Clashes erupted Friday in two cities in northern Egypt, and protesters rallied in Cairo in the latest demonstrations against President Mohamed Morsi, who claims the recent wave of anti-government unrest is the work of conspirators.
In the Mediterranean city of Alexandria, hundreds of unidentified assailants threw stones and fire bombs at protesters rallying against Morsi and the Muslim Brotherhood, from which Morsi hails. The protesters hurled stones back at their assailants during the clash in a square that used to be home to the Brotherhood’s office before it was stormed weeks ago by demonstrators.
Morsi’s opponents say the elected president has defied legal norms to force through his agenda and trampled on the judiciary’s independence in a bid to consolidate his power.
Separately, protesters and riot police clashed in the president’s home province of Sharqiya in the Nile River Delta. Police fired tear gas and engaged in stone-throwing with demonstrators who tried to torch a Brotherhood office in the city of Zagazig, 50 miles north of Cairo.
In the capital, hundreds of
anti-Morsi protesters rallied outside the office of embattled prosecutor general Talaat Abdullah.
— Associated Press
A string of car bombings in Iraq struck five Shiite mosques as worshipers were emerging from Friday prayers, killing at least 22 people, officials said.
The attacks — four in Baghdad and one in the northern city of Kirkuk — were the latest spectacular assaults staged by insurgents seeking to undermine the Shiite-led government’s efforts to achieve security.
There was no immediate claim of responsibility, but the bombings bore the hallmarks of al-Qaeda’s Iraq branch.
Also Friday, a roadside bomb struck a joint patrol in Muqdadiyah, about 60 miles north of Baghdad, killing an army officer and a police officer, police said.
— Associated Press
Some 240,000 children have missed U.N.-backed vaccinations against polio because of security concerns in Pakistan’s tribal regions bordering Afghanistan, a top official with the World Health Organization said Friday.
Nima Saeed Abid, the acting WHO chief in Pakistan, said health workers have not been able to immunize children in the North and South Waziristan regions — Taliban strongholds — since July 2012, when Pakistani militant groups began a violent anti-vaccination campaign.
The groups accuse the vaccination workers of spying for the United States.
Pakistan is one of the few remaining countries, along with Afghanistan and Nigeria, where polio is rampant. As many as 58 cases were reported in Pakistan in 2012, although that number was down from 198 the year before.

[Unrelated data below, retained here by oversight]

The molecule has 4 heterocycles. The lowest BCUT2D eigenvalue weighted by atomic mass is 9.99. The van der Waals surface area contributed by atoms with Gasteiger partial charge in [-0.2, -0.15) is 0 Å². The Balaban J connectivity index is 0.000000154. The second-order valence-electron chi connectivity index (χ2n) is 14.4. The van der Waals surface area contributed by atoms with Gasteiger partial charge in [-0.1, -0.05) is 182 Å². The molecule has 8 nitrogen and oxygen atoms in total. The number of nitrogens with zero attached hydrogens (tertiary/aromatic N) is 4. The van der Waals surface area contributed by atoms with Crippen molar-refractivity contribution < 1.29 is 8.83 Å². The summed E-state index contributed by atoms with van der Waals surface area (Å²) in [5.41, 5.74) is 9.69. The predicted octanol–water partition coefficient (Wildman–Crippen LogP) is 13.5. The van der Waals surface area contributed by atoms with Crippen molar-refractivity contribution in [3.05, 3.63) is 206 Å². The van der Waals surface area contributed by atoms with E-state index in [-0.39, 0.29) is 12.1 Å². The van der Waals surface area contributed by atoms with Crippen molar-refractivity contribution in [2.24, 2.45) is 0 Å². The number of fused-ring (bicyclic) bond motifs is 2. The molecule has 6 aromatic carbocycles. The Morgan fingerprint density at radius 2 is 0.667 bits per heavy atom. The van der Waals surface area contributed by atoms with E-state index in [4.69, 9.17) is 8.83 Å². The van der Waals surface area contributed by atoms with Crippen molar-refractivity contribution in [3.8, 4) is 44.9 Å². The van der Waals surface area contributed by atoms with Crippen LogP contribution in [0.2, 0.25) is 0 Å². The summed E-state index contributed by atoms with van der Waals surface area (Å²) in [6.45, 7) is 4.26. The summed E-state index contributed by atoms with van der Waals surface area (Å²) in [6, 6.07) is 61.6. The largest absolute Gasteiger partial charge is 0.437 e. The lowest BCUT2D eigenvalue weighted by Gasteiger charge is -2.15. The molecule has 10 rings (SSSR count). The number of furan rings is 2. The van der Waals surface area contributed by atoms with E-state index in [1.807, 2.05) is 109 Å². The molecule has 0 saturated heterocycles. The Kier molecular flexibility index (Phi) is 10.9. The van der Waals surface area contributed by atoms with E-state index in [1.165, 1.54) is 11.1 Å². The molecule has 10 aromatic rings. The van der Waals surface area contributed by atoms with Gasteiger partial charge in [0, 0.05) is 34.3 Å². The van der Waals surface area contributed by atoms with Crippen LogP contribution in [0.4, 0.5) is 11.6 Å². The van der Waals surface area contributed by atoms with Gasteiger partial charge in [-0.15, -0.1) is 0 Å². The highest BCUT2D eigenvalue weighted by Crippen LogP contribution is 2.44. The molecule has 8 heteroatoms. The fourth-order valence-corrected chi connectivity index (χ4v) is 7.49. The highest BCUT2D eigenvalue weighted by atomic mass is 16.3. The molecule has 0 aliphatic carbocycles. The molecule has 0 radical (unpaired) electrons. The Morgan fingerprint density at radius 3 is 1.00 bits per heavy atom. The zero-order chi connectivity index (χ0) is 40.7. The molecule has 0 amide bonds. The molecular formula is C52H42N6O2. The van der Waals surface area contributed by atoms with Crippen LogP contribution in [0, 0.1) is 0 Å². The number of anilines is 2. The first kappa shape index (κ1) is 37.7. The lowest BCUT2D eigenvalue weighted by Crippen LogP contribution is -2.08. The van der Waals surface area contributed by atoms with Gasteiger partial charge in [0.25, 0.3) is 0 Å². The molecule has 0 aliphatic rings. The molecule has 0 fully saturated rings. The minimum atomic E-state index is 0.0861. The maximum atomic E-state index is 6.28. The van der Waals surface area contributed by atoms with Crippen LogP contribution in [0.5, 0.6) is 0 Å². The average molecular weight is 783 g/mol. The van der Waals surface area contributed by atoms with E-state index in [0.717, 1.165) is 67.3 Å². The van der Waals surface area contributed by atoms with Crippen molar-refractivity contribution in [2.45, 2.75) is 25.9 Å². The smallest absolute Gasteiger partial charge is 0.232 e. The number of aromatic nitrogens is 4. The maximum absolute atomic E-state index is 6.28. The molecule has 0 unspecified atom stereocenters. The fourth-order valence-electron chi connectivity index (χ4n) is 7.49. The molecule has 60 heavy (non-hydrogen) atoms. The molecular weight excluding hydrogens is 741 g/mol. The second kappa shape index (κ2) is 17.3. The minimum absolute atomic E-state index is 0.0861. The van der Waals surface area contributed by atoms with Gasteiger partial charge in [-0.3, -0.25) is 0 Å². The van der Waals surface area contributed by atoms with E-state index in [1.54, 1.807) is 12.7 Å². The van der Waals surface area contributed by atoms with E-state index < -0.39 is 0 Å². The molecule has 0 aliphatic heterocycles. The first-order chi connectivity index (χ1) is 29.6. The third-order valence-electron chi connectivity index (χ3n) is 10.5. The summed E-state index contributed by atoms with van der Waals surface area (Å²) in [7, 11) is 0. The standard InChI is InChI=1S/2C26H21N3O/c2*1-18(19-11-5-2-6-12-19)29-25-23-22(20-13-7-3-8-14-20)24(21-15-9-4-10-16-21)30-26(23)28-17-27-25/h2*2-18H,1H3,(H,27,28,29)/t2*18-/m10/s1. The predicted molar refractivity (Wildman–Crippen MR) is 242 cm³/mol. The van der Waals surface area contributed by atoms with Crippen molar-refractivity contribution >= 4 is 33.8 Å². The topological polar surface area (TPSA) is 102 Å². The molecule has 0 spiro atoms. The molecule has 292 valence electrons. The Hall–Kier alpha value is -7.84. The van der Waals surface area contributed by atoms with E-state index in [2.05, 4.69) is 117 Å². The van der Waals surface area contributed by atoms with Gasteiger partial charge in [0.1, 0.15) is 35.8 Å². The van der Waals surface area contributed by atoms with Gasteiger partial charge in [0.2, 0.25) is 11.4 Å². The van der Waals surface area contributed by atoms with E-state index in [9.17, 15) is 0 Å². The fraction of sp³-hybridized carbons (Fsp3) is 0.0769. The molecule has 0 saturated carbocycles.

— Associated Press
Suicide blast in Pakistan kills 7: A blast set off by a suicide bomber killed at least seven other people, including a soldier and six civilians, in the northwestern city of Peshawar in an attack that appeared to target a top Pakistani paramilitary official, police said. The official, Abdul Majeed Marwat, heads Pakistan’s Frontier Constabulary, a paramilitary police force. He was not hurt in the explosion, which occurred in a heavily guarded area of the city not far from the U.S. Consulate.
Chinese dissident’s in-law detained: Police have arrested the brother-in-law of China’s jailed Nobel Peace Prize winner Liu Xiaobo on fraud charges in what the family said is the latest act of official retaliation. Beijing police detained Liu Hui on Jan. 31 and formally charged him two weeks ago over a real estate dispute, lawyer Mo Shaoping said, adding that the criminal charges were unwarranted in a business dispute that has since been resolved.
Ousted African leader seeks exile in Benin: Central African Republic President Francois Bozize is requesting exile in the tiny West African nation of Benin days after rebels invaded and overthrew his government of a decade, officials said. Bozize lived in exile Benin during the 1980s and has visited there privately over the years.
Landslide buries 83 mineworkers in Tibet: A massive landslide engulfed a gold mining area in mountainous Tibet early Friday, burying 83 workers thought to have been asleep, Chinese state news media said. The workers were employees of a subsidiary of the China National Gold Group Corp., a state-owned enterprise.
— From news services